But Berlin and Kay found a further surprising result. The order in which basic color categories enter languages is not arbitrary either. If a language has only two colors—and all languages have at least two—they are always white and black; if a language has three colors, the one added is red; if a fourth is added, it will be either green or yellow; when a fifth is added, it will then include both green and yellow; the sixth added is blue; the seventh added is brown; and if an eight or more terms are added, it or they will be purple, pink, orange, or gray. Considerable subsequent research on color classification has necessitated modifications in this sequence, yet basic color terms apparently evolve in a largely universal pattern (Witkowski and Brown 1978). Berlin and Kat (1969:159) dismiss “extreme linguistic-cultural relativism”, at least with respect to basic color term, as a “myth created by linguists and anthropologists”.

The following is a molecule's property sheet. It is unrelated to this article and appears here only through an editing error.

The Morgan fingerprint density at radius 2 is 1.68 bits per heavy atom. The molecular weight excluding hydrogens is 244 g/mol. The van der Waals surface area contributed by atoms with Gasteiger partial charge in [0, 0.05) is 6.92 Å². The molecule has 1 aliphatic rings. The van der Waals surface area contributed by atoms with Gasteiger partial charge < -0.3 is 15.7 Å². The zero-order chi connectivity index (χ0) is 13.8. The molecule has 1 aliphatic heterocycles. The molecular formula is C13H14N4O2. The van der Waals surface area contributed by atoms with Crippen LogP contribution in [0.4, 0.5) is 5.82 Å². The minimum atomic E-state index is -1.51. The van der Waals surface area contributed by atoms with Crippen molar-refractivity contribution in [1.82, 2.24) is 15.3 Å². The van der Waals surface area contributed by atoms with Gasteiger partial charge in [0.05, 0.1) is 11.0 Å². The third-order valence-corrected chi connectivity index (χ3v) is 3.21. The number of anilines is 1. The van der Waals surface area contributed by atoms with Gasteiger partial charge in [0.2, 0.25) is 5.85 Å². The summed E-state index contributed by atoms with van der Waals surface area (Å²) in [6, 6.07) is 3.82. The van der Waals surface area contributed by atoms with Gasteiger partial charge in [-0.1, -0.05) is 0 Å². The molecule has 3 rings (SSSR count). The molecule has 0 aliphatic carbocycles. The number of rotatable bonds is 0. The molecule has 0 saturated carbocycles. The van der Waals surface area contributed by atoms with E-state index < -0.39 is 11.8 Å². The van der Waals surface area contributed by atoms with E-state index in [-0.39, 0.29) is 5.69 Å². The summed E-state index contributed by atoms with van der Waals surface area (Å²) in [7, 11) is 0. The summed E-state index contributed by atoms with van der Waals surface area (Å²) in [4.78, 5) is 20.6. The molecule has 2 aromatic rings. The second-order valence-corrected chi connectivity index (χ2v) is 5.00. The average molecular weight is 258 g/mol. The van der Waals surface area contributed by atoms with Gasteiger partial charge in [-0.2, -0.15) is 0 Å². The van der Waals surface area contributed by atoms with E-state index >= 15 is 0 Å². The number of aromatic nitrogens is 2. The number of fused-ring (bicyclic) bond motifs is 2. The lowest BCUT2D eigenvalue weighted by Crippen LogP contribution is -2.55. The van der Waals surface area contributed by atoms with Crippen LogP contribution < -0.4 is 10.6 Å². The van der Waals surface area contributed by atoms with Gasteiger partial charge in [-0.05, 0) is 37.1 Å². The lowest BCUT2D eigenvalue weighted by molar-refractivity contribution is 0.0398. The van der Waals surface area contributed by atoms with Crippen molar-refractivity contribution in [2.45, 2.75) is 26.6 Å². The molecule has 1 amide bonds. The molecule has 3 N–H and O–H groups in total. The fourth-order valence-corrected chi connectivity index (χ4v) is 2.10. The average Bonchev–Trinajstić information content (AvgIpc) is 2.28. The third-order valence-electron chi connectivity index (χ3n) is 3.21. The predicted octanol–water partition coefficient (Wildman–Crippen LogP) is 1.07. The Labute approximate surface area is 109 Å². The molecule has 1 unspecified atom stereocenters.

Donald E. Brown. Human Universals. McGraw-Hill. 1991.
Sonata for mandolin & continuo in D minor (K. 90 L.106), by Domenico Scarlatti (d. 1757).
From the album “Baroque: Musica da camera a Napoli”
I. Grave – 0:01
II. Allegro – 3:20
III. Allegro – 8:05
Played by Il Giardino Armonico
– 1 –